23.Surface displacement

Land uplift and subsidence, faulting, fluid extraction

H

M

M

24.Surface water quality

Land use, water-soil-rock interactions, flow rates

H

H

L

25.Volcanic unrest

Near-surface movement of magma, heat flow, magmatic degassing

H

L

H

26.Wetland extent, structure and hydrology

Land use, biological productivity, stream flow

H

H

H

27.Wind erosion

Land use, vegetation cover

H

M

M


 

Criteria to evaluate geoindicators: The geoindicators provide sufficient information to assess each indicator based on ten separate criteria. With these tools, we can easily determine the significance of each indicator for specific Biosphere Reserve (BR) ecosystems. In addition, these criteria help to define parameters for monitoring each indicator.

1.Significance - Why is it important to monitor this indicator?

2.Human or natural cause - Can this geoindicator be used to distinguish natural from human caused change, and if so, how?

3.Environment where applicable - In what general landscape setting would this geoindicator be used?

4.Spatial scale - At what scale would this geoindicator normally be monitored in the field?

5.Types of monitoring sites - Where specifically should the geoindicators be measured?

6.Method of measurement - How is this indicator measured in the field?

7.Frequency of measurement - How often should this geoindicator be measured so as to establish a time series and baseline trend?

8.Limitations of data and monitoring - What significant difficulties are there in acquiring field and laboratory data?

9.Application to past and future - How can this geoindicator be applied to paleo-environmental analysis?

10.Possible thresholds - What thresholds and limits can not be exceeded without drastic environmental changes or threats to human health and biodiversity?

Human Influences in Indicators:

Most of the indictors were grouped under generic themes of Land use, Consumptive use, Tourism use and Developmental (administrative) use in order to determine their impacts in the BR ecosystems.

Land use changes (most commonly occurring adjacent to BR sites):

Agriculture - Intense agricultural activity can cause a loss of soil, erosion and dust storms; intense use of fertilisers and pesticides can affect both surface and subsurface water quality.

Grazing - Overgrazing aggravates soil erosion and create conditions conducive to fire.

Forestry - Intensive logging creates favourable conditions for increased erosion and lodging of sediments in streams that could affect fluvial habitat.

Water impound - By changing the stream morphology and flow patterns of the river, it controls sediment load and sedimentation process which has a direct impact on the habitat that are dependent on a fluvial system.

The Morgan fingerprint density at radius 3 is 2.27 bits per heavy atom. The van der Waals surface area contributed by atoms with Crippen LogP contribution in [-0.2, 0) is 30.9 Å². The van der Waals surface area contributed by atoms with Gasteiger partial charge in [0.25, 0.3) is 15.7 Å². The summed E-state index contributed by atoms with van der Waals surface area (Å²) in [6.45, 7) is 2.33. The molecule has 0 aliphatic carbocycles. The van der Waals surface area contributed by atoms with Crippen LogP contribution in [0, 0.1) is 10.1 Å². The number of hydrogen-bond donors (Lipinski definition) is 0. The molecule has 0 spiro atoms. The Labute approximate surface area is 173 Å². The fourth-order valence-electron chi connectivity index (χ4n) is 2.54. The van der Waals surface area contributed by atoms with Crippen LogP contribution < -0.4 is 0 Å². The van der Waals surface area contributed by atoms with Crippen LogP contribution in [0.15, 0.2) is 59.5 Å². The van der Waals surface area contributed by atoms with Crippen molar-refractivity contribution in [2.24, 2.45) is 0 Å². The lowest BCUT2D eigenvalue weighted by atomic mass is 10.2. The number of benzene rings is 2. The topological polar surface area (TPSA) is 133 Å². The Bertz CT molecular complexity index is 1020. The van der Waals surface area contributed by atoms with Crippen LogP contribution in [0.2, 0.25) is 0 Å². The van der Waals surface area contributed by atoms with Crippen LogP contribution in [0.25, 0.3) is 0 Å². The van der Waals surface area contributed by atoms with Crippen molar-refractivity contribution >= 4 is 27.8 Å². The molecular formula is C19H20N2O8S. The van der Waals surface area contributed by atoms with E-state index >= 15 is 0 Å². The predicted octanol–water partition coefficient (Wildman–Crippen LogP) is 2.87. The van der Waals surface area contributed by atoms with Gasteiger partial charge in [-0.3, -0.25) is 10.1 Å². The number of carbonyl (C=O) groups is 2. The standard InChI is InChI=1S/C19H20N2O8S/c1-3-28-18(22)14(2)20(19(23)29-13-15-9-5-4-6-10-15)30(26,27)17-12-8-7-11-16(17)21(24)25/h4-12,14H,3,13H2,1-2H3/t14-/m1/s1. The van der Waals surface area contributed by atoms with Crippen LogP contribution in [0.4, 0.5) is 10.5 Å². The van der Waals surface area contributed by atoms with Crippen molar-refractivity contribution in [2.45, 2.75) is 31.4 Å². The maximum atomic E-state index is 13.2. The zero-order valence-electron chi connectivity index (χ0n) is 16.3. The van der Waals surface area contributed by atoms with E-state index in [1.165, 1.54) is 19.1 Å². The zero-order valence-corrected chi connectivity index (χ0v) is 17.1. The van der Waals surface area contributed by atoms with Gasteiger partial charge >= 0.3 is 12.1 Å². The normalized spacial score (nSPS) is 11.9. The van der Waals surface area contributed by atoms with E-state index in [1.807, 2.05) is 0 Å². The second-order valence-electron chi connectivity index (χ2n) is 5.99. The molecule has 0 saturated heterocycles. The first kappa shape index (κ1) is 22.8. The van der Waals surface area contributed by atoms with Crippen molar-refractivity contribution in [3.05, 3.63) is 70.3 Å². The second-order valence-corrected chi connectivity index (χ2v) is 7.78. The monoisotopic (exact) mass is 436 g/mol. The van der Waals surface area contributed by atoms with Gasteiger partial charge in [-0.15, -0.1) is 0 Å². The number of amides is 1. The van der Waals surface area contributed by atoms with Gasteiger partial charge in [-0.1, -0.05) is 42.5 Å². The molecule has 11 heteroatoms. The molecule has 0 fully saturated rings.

Urbanization - Urban activities have many negative environmental impacts, the most important of which are changes in natural drainage patterns, increased erosion, changes in surface and subsurface water quantity and quality and the release of toxins into the atmosphere which alter the climate of the region.

Consumptive uses:

Groundwater extraction - When excessive groundwater extraction affects the groundwater’s equilibrium, it also affects groundwater-dependent ecosystems; continued exploitation may also cause ground subsidence.

Oil and gas extraction -- This activity may cause ground subsidence and contaminate surface and subsurface water.

Mining - Mining activity reconfigures the entire landscape permanently, and mining waste and its leaching may pollute soil and water bodies. Its ramifications to the environment are not yet fully understood.

Tourism use:

Trampling and compacting of soil - Overuse by too many people in a small area can compact the soil and diminish its capability to function and maintain itself as a viable part of the ecosystem.

Social trails - Depending on the fragile nature of the environment, walking off-trail can seriously damage fragile resources.

Boating - Recreational boating over a period of time can affect the water quality through fuel contamination.

Developmental (administrative) use:

Roads & bridges - Often these structures are constructed with little or no consideration for natural processes, and they can disrupt drainage, cause erosion and create hill slope instability. The abutments for bridges can change the flow and morphology of streams and rivers.

Water consumption -- BR sites located in arid and semi-arid lands need to be planned in such a way to require less water for its management.

The Role of Geoindicators in Geopark Management

By preserving unique geological resources, the contribution of geoparks towards tourism development has been well appreciated. Specifically, geoparks have also turned into a vehicle not only for the preservation of geological resources but also for creating employment, and enriching local inhabitants. For instance, in Yunnan China, the Shi Lin Geopark now attracts one million tourists per year, and the park has grown into a substantial stimulus for the local economy and a source of income for those living in the area.

Nevertheless, while appreciating the positive economic impact.

For example, the use of Geoindicators for geopark management may be seen in two ways. The first could be the use of indicators for setting geopark borders. For instance, in a report of IUCN on the Stone Forest Geopark (IUCN, 2002), it was noted that the “border of the park is not clearly defined, nor is it in high relation with local geological features,” and a “setting of the existent borders seems more dependent on tourism rather than geological values.”Apparently, if the border of the Stone Forest Geopark is not clearly defined, the geological resources preserved within represented by the Karst landscape, could be subjected to negative impacts of a larger scale. From this perspective, Geoindicators may help scientifically set the borders through investigating different Karst activities of the landscape, and this may subsequently serve to balance the preservation of geological resources and economic development.

Another potential use of Geoindicators for geopark management is an Environmental Impacts Assessment (EIA). Through measuring such indicators as groundwater level, stream flow and surface water quality, can geological condition -- which is a crucial aspect of natural environment within geoparks -- be understood. Moreover, these measurements may also indicate the sources of impacts on the environment (such as those from land use, consumptive use, tourism use, and developmental use), which would guide the application of the corresponding management strategies implemented thereafter. Nevertheless, it is still useful to notice that uses of Geoindicators for geopark management would not be limited to these two types. In addition, given the role of geoindicators for geopark management, they would not be the only indicators used to manage the parks; those from biological as well as anthropological perspectives may also be considered.